sanitary pads

Aug 11, 2021

By: Frank van Kasteren

Last week I had to buy panty liners. While I was shopping, it was suddenly added to the list. My girlfriend and I have an app, a digital shopping list. Very handy. Although I was clearly the only one who saw it appear – apart from the app-developers, Facebook, Apple and probably Gmail – I tried to be indifferent. I acted like applesauce or peanut butter had appeared on the list. I thought: ‘Sure, of course, no problem, I’ll get that.’ I had never bought panty liners before. That shocked me, the fact that I apparently never had to buy panty liners before. Until now I thought that I was quite aware of menstruation, since my mother and sister always spoke quite openly about it. I was always terrified that I would be ‘that kind of man’. The kind of man who hasn’t got a clue and for whom it is a dirty and confusing subject. Like some of my friends. Maybe I’ve tried so hard to pretend I knew it all that I forgot to ask questions. Just a few simple, practical questions. 

A man that, purposefully, indifferently and relaxed, is staring at the shelf of menstrual items for fifteen minutes.

In the meantime I had found the right shelf and caught myself with mixed feelings. Something between the embarrassment of buying condoms and the inconvenience of buying a new light for your car, and then pretending that you know what type of light you need. (I still have two truck lights in my glove compartment.) It felt like I could make the wrong choice and someone might catch me on the spot. So I pretended that I knew exactly what I was coming for and how I was gonna do it. Goal oriented, sure of my business, indifferent, relaxed and completely in control. Afterwards, I felt sorry it wasn’t filmed, I’m so curious what it looked like. A man that, purposefully, indifferently and relaxed, is staring at the shelf of menstrual items for fifteen minutes. I’ve even stepped aside a few times because people passing by quickly grabbed an item from the shelf. Just like I buy my applesauce, and my peanut butter. By now I had already filtered out the incontinence panty liners, I guessed that those weren’t the right ones. It also occurred to me that the items that seemed to be scarce were probably the popular ones. I shouldn’t get the most expensive, I thought, but certainly not the cheapest either. Not something with packaging that looks like dish soap, or flowers. Not too big. But certainly not too small. My girlfriend is not small.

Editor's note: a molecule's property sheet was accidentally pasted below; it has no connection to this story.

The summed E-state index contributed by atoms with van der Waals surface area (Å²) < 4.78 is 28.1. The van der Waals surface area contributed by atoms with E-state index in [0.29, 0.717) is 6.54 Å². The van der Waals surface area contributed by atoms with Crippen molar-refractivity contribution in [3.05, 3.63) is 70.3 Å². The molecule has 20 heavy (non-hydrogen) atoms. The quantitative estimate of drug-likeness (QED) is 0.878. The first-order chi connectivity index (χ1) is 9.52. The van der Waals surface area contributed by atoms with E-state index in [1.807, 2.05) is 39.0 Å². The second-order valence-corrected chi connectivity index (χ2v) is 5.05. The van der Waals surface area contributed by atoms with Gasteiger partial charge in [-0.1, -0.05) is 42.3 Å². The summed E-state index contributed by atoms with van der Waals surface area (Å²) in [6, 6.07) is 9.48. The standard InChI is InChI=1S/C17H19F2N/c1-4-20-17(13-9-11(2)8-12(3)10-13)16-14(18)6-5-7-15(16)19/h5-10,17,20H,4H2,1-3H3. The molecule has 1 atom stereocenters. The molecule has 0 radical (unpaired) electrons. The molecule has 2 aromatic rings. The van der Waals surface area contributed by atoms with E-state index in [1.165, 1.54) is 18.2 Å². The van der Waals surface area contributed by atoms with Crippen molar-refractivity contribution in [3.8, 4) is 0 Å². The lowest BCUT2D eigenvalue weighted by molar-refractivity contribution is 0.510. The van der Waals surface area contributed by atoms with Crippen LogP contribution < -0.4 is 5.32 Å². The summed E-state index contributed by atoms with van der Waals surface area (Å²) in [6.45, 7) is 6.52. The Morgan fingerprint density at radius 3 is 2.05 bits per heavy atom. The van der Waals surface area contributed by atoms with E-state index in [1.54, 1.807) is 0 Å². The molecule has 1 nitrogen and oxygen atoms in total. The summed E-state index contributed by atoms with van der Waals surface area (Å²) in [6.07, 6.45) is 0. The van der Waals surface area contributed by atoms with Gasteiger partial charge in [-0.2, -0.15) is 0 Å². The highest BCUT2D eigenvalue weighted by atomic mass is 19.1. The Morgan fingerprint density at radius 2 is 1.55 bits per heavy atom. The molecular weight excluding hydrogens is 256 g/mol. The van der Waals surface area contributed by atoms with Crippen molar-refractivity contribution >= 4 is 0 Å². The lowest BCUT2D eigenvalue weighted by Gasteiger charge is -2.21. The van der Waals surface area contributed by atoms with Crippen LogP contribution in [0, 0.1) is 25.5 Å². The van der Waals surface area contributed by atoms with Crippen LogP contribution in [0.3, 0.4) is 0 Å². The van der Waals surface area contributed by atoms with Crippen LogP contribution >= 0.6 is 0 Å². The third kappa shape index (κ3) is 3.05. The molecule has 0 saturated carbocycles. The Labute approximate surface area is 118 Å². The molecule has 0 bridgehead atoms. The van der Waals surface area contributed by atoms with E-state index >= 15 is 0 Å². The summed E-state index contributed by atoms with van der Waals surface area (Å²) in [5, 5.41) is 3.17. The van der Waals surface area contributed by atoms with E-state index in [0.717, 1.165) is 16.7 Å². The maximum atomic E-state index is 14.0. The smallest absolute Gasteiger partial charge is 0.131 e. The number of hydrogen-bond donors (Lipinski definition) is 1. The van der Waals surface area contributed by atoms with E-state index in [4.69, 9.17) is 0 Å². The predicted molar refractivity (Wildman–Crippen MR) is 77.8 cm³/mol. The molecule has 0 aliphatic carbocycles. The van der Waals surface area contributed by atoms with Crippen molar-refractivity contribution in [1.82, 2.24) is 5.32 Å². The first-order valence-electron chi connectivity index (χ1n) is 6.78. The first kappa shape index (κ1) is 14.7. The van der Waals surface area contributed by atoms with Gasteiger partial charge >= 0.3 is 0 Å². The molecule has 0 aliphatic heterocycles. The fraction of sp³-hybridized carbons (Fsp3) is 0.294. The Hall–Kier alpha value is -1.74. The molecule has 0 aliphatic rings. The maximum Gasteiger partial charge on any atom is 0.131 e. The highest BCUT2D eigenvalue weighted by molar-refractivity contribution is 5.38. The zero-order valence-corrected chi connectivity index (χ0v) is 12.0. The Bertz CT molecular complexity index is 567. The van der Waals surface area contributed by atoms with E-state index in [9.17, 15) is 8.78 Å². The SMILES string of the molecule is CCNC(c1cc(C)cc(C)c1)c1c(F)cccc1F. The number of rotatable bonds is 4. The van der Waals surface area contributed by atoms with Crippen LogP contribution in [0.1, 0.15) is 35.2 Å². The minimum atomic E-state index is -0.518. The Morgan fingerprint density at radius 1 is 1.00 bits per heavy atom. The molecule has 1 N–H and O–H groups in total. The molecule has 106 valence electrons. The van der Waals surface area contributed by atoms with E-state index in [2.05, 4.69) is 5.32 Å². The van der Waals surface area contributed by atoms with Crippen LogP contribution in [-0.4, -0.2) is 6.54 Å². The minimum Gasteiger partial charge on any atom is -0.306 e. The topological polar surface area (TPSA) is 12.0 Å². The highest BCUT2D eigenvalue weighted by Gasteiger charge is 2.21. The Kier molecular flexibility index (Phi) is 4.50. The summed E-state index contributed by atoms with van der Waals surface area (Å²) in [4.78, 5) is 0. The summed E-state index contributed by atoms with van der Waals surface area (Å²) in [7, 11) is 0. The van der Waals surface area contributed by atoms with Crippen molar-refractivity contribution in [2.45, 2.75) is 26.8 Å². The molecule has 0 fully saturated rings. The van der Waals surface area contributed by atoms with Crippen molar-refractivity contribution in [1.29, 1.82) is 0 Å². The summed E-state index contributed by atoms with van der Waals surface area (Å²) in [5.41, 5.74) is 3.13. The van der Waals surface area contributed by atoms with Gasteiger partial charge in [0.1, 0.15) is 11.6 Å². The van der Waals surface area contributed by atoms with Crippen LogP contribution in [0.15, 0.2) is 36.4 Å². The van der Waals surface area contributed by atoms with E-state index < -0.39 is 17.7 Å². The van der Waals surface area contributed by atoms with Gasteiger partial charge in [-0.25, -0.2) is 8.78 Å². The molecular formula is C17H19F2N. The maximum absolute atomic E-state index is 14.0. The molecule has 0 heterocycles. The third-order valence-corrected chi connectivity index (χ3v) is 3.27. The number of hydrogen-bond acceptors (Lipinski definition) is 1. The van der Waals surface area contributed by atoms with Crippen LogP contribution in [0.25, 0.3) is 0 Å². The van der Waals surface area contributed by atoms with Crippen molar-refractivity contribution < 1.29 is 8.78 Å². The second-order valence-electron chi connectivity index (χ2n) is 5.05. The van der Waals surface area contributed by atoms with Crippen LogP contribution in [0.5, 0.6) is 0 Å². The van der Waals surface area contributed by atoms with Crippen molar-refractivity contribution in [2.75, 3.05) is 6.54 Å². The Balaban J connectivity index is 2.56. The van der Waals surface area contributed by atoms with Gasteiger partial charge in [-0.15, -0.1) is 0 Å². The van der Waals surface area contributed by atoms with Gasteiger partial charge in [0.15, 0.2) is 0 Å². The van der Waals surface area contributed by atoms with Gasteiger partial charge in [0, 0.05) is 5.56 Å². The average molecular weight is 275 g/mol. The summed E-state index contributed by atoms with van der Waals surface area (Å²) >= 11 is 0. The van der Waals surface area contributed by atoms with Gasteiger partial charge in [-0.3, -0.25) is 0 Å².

After fifteen minutes I found it. I was quite proud. I’m one of those guys you can send for this kind of job, without shame, who returns with a well-considered, good choice. Perhaps she’ll even consider only getting this brand of panty liners from now on, simply because it is so comfortable. Perfect. I casually threw the package on the counter at home. ‘I took this one,’ I said. I tried to hide my hopeful look. It was silent for a while. ‘Oh. Yes. Eh. Also fine. Yes, that’s good too,’ Dafne said. I bought sanitary pads. No panty liners. Apparently that’s something else. ‘Oh, but this is always handy to have as well,’ she tried to temper my embarrassment. 

I think we also need a gynaecologist. Not for ourselves, but to explain to us what’s going on.

If only I had asked a few more questions. Just a few practical questions. Why do I always act like I know? Typically a man. I spent quite some time thinking about things you can ask a woman as a man that would cause the same confusion. I haven’t gotten further than a few porn terms.

Maybe it’s because I’m not really strong and not really masculine, but I’m not that into manhood. I find it quite flat. We do not have a special doctor for our genitals. We just have our GP for that. We don’t mature by having breasts that can produce food, or by having our periods so that a baby can grow in our womb. We get a beard, and nobody knows exactly why. An ejaculation, which we then enjoy for a considerable part of our lives. And a ridiculously low voice, out of nowhere, from one day to the next. And then it takes us a few years to get that voice under control. We don’t get pregnant. We are there when the baby is born, sometimes. With a bit of luck. If we’re still around. And then we pretend we know what it is about. I think we also need a gynaecologist. Just once in a while. Not for ourselves, but to explain to us what’s going on. How it works. To hear the stories. And to ask a few questions. A few simple, practical questions.

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